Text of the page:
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The School of New Science

The Linac Coherent Light Source (LCLS) will enable scientists to explore new chemical structures and processes. But before scientists grab the reins in this novel venture they'll have to go to school—Ultrafast X-Ray Summer School, that is.

The Ultrafast X-Ray Summer School, which is slated to run June 17–20, will hinge upon participant-oriented discussion and interaction focused on the state-of-the-art science that the LCLS will set in motion.

"There is a need to educate both senior scientists and younger scientists to generate a new class of researcher that will utilize this unique opportunity," Chairman Kelly Gaffney said. "And, for at least the next couple of years, this is the only place in the world it will be possible."

The LCLS has properties traditionally utilized in the laser community, but because it generates X-rays, it presents new opportunities. Techniques used in laser science and synchrotron X-ray science typically don’t overlap—but the success of the LCLS will depend on the merging of these fields and the skill sets of each.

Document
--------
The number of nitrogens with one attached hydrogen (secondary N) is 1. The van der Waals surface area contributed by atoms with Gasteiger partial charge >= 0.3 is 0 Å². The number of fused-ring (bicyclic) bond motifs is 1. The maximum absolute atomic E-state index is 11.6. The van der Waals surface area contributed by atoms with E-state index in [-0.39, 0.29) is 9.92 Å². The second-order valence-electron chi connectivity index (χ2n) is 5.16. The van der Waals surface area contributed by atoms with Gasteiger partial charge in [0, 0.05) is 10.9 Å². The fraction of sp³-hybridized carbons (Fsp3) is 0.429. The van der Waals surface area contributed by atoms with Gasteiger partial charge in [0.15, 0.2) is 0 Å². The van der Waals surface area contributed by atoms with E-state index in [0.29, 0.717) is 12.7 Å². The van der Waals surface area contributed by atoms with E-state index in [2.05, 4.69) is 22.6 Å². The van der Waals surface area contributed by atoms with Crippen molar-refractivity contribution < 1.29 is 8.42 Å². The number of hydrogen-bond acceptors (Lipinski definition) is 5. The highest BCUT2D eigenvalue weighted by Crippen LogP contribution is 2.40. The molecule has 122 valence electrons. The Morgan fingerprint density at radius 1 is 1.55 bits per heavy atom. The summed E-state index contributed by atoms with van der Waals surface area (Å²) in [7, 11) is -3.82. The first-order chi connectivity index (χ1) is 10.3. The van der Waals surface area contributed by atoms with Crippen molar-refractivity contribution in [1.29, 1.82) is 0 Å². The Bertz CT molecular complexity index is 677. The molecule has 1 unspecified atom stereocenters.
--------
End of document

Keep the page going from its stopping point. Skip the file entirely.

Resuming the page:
LCLS X-rays are expected to provide instantaneous images of atomic and molecular structures, which require a camera with sub-nanometer spatial resolution and a shutter speed of less than a trillionth of a second. This will generate unique opportunities for capturing single bimolecular structures and collecting real-time movies of chemical, physical and biological transformations.

Interested applicants can find registration and program information at the workshop website. Rooms at the Stanford Guest House are expected to fill quickly, so attendees are encouraged to make their reservations soon.

Matt Cunningham, SLAC Today, March 28, 2008